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Re: QSA, the problem with ":scope", and naming

From: Jonas Sicking <jonas@sicking.cc>
Date: Wed, 19 Oct 2011 22:52:59 -0700
Message-ID: <CA+c2ei9tfa2jE6fB+0zgHVv-5oSq5rpnWAXyOSJA58aMB751KQ@mail.gmail.com>
To: "Tab Atkins Jr." <jackalmage@gmail.com>
Cc: Ojan Vafai <ojan@chromium.org>, Alex Russell <slightlyoff@google.com>, Webapps WG <public-webapps@w3.org>, Yehuda Katz <wycats@gmail.com>, John Resig <jeresig@gmail.com>, Paul Irish <paulirish@google.com>, Lachlan Hunt <lachlan.hunt@lachy.id.au>
On Wed, Oct 19, 2011 at 10:08 PM, Tab Atkins Jr. <jackalmage@gmail.com> wrote:
> On Wed, Oct 19, 2011 at 7:22 PM, Ojan Vafai <ojan@chromium.org> wrote:
>> On Wed, Oct 19, 2011 at 7:07 PM, Jonas Sicking <jonas@sicking.cc> wrote:
>>> .findAll("body > :scope > div")  // returns nothing
>> Wouldn't this return ids 1,2,3 if we're not prepending :scope as you say
>> below?
> Yes, but he was answering those questions based on the assumption of
> always prepending :scope.


>>> Additionally it seems to me that we could allow the same syntax for
>>> <style scoped>. But maybe others disagree?
>> Sounds good to me. A sticky case you left out is parent, sibling and
>> reference combinators.
>> .findAll("+ div")
>> Assuming the context node has siblings, should that return them? If so,
>> should it match siblings when using <style scoped>.
>> IMO, it shouldn't match anything in either case. We should assert that
>> only descendants of the scope element will ever be returned. This would also
>> make it naturally match <style scoped> where only descendants of the scope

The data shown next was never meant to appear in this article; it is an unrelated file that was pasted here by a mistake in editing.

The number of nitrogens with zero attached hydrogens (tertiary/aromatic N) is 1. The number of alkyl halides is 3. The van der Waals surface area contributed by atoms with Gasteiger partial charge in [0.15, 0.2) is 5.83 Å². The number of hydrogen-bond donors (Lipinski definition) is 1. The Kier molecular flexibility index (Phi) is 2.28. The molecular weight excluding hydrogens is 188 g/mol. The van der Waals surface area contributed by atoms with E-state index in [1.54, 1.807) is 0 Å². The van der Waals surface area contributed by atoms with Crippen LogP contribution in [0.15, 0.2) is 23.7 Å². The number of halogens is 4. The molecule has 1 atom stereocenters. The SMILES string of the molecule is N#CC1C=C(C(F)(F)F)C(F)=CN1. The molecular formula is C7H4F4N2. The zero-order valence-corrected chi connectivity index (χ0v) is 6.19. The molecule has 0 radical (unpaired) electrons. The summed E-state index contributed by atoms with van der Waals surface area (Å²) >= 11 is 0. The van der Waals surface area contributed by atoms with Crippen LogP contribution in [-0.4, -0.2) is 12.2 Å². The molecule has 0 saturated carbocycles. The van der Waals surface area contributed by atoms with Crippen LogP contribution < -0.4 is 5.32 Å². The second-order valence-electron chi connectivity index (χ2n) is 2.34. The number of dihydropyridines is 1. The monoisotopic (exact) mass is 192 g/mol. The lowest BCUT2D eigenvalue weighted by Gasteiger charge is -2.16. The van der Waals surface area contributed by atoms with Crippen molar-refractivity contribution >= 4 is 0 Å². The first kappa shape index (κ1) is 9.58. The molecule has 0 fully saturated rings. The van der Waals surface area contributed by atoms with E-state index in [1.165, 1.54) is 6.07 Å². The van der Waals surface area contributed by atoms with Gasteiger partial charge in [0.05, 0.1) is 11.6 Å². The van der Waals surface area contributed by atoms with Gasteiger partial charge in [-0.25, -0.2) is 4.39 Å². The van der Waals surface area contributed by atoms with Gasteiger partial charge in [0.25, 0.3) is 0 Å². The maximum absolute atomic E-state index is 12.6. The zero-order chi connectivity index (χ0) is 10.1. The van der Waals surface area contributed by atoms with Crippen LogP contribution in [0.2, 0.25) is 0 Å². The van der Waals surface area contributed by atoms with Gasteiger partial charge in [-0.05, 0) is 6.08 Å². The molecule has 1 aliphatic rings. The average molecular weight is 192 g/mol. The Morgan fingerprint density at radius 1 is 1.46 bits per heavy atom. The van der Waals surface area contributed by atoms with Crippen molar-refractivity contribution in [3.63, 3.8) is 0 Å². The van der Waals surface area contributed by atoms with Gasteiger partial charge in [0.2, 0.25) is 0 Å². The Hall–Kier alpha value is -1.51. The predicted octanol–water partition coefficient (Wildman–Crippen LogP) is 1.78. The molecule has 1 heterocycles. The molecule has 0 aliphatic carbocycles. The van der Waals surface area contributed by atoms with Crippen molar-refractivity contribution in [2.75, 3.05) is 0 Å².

>> element are ever affected.
> I disagree.  It's extremely useful and natural for .find(":scope +
> div") to match sibling of the context node.  Basically, the presence
> of :scope would turn off *all* the limitations; the only thing that
> the context node still does is match the :scope pseudo.  The selector
> should match across and return elements from anywhere in the document.
> This is where I think that .find and <style scoped> should diverge in behavior.
> .find should have two cases:
> 1. Selector without :scope - run the selector only across the
> descendants of the context node.  (No need to explicitly filter, since
> the results will only contain descendants of the context node
> already.)
> 2. Selector with :scope - run the selector across the entire document,
> with :scope matching the context node.  (No filtering here, either.)
> <style scoped> should (I think) have three cases:
> 1. Selector without :scope - same as .find
> 2. Selector with :scope - Same as #1, but also including the context node.
> 3. Selector in @global - run the selector across the entire document,
> filter the results to only be the context node and its descendants.
> (Some people disagree with me on this, and think that #1 and #2 should
> be merged to always include the context node.  That's acceptable, but
> I don't like it as much.)
> I think it's perfectly okay that these two APIs have different cases.

I'm not sure I understand what you are proposing here. Are you saying that

<style scoped>
:scope {
  background: green;

should set the background of the <div> green? This does seem intuitive
I agree, but it might also lead to strange behavior since the
rendering of the <div> will change once the stylesheet is parsed. In
other words, it's very easy to get flash-of-unstyled-content behavior.

/ Jonas
Received on Thursday, 20 October 2011 05:54:05 UTC

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